Friends have rallied around the Duke and Duchess of Sussex after their shock decision to step down as senior members of the royal family.
Prince Harry and Meghan made the announcement on their Instagram account yesterday, saying after months of careful reflection they now wished to split their time between the United Kingdom and North America and would work to become financially independent.
"It is with your encouragement, particularly over the last few years, that we feel prepared to make this adjustment," the couple said.
The move has reportedly "hurt" the royal family, who were "blindsided" by the decision, according to the BBC's royal correspondent Jonny Dymond.
It's also incensed some of the couple's harshest critics, including conservative commentator Piers Morgan who accused the young royals of "spiteful treachery" against their own family.
"I've seen some disgraceful royal antics in my time, but for pure arrogance, entitlement, greed, and wilful disrespect, nothing has ever quite matched the behaviour of the Duke and Duchess of Sussex," he wrote in a column for the Daily Mail.
But others, including some of Harry and Meghan's closest friends, have come to their defence online.
"And that folks, is what power looks like," actor Jameela Jamil, who featured as one of Meghan's 'Forces for Change' in her guest-edited issue of Vogue last year, tweeted after the announcement.
When Morgan continued to attack the Duchess on Twitter, Jamil responded: "All of this crying really because she ditched you … you're a grown man. You're acting like she's broken up your family".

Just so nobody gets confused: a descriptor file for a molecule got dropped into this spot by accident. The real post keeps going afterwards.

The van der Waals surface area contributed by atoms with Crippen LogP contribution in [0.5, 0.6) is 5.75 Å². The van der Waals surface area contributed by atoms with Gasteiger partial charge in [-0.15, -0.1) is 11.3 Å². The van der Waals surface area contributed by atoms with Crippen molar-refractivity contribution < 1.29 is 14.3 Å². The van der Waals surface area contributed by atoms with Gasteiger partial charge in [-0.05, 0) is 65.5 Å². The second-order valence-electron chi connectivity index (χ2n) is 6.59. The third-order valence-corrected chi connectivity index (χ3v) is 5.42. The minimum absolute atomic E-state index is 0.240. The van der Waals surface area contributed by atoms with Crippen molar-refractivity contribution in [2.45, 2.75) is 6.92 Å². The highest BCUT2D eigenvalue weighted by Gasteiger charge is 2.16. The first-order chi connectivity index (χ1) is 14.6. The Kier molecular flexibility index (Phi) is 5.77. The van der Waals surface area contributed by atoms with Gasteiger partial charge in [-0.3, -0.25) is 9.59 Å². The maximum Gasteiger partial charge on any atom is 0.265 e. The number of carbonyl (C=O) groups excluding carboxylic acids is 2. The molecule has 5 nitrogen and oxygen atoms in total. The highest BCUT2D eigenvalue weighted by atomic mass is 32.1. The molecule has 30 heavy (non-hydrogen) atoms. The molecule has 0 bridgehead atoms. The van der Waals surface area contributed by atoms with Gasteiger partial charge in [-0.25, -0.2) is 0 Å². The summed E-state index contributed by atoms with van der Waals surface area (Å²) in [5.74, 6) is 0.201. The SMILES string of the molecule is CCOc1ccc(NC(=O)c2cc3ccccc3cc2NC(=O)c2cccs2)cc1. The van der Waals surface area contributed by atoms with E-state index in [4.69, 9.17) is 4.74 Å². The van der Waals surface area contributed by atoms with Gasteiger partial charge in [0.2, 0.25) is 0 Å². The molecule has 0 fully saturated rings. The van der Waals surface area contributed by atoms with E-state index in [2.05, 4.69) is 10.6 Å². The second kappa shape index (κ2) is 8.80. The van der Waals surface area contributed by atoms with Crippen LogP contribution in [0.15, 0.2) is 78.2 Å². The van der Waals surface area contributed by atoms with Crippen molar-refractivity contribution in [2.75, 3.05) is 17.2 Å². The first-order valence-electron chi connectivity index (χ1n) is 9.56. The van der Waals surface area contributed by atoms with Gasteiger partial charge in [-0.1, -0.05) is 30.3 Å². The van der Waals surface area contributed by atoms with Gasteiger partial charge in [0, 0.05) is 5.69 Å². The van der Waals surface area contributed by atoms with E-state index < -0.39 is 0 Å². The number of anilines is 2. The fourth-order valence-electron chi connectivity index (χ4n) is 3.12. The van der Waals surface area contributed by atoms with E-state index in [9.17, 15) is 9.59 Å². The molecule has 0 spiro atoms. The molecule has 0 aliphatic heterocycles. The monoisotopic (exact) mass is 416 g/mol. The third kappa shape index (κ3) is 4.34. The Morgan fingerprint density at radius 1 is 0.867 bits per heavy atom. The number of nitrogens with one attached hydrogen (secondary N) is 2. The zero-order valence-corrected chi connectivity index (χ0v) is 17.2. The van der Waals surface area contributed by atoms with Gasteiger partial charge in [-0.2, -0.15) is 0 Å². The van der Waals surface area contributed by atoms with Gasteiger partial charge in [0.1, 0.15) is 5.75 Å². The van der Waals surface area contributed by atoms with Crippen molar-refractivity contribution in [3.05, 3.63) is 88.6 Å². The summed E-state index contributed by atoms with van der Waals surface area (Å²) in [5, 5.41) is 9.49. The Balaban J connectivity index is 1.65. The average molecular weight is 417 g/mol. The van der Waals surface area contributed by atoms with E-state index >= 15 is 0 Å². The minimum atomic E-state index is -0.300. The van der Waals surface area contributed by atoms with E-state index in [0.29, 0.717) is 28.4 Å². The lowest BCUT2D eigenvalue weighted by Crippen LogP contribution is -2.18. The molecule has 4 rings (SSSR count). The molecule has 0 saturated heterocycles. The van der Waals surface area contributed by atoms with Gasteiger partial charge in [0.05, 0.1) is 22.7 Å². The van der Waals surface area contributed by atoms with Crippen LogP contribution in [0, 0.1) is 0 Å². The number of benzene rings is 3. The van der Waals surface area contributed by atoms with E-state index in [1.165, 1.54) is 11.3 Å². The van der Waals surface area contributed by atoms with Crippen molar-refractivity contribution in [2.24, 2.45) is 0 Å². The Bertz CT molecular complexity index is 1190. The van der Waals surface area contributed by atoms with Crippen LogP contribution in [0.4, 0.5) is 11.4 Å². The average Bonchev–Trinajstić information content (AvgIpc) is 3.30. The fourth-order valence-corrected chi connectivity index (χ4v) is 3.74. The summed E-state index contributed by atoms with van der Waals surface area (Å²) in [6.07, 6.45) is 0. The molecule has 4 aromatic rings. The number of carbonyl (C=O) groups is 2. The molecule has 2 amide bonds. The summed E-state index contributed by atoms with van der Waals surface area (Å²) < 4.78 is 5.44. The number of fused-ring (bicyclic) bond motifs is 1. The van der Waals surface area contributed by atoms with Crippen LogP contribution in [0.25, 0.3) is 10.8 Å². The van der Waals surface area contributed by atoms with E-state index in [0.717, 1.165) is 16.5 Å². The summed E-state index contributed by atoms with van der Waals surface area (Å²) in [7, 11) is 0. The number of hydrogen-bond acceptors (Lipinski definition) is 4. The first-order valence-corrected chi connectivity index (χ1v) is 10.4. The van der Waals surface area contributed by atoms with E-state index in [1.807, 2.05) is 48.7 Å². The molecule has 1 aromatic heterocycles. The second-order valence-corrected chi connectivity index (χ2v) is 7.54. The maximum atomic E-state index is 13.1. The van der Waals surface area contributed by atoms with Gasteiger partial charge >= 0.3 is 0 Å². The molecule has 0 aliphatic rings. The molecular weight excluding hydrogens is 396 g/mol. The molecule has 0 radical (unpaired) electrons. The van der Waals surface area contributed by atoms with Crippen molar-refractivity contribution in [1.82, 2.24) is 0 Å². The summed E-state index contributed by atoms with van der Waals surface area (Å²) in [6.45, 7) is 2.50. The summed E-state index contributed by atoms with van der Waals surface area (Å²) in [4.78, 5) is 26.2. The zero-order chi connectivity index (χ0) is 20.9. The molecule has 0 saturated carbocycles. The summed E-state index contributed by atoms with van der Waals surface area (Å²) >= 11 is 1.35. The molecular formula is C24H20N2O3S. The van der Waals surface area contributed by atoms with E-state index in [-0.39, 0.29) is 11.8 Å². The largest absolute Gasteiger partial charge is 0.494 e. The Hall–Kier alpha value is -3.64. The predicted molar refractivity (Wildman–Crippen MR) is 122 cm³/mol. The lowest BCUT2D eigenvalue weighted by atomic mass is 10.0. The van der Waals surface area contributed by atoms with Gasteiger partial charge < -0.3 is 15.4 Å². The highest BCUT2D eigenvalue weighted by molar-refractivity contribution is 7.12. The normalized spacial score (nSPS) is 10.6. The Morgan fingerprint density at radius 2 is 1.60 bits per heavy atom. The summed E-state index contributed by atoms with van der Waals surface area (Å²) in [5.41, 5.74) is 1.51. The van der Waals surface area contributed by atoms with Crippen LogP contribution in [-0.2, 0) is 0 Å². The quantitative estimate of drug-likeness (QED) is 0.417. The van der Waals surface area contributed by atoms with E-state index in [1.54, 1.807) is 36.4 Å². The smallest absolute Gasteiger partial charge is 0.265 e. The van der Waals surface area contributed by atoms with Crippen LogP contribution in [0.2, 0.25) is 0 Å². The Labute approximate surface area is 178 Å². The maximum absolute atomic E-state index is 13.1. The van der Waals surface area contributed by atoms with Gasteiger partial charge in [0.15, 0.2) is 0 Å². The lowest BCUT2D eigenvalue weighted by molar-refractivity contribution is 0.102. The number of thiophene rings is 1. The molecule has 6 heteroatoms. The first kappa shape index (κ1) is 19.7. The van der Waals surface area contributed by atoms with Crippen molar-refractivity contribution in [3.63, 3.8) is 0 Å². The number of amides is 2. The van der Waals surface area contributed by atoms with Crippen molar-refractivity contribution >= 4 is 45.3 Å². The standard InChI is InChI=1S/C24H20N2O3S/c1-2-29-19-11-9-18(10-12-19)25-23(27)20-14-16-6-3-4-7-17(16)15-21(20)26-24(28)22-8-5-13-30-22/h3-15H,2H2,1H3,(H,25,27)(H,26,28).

"Are you OK mate? Everything alright at home? You're being very emotional about all of this," she said.
Meghan's close friend Jessica Mulroney, who attended the royal wedding in 2018, also appeared to post a subtle message to critics on Instagram.
"A strong woman looks a challenge in the eye and gives it a wink," she posted.
Mulroney also used Instagram to defend Meghan as she faced backlash over her frequent use of private jets in August last year.
"Three years of undeserved hate and abuse. It's enough," she wrote at the time.
"When someone faces unfair criticism, you call it out. When that person is your friend and your family, you call those critics what they truly are. Shame on you, you racist bullies."
'WE ALL KNOW STUFF HAPPENS'
Before the Duke and Duchess of Sussex dropped their bombshell on Wednesday, ITV news anchor Tom Bradby told Good Morning Britain the rift between Prince Harry and Prince William did not appear to be healing.
"There are lots of people who would love there to be, including I think the brothers themselves, love them to be closer again. And with any luck, that will happen," he said.
"But with families, we all know stuff happens, things are said.
"You are working in a big family firm, everyone has their wishes and desires and ambitions and they have to be balanced up and it's very hard."
Bradby, who is a friend of Prince Harry's, interviewed the couple on their now infamous royal tour of southern Africa last year.
It was on his documentary, Harry and Meghan: An African Journey, that Harry first confirmed the rift with his brother.
"We're brothers, we'll always be brothers — and we're certainly on different paths at the moment. But I'll certainly always be there for him as I know he'll always be there for me," he said.
"We don't see each other as much as we used to because we're so busy. But I love him dearly and the majority of the stuff is created out of nothing. But as brothers, you have good days, you have bad days."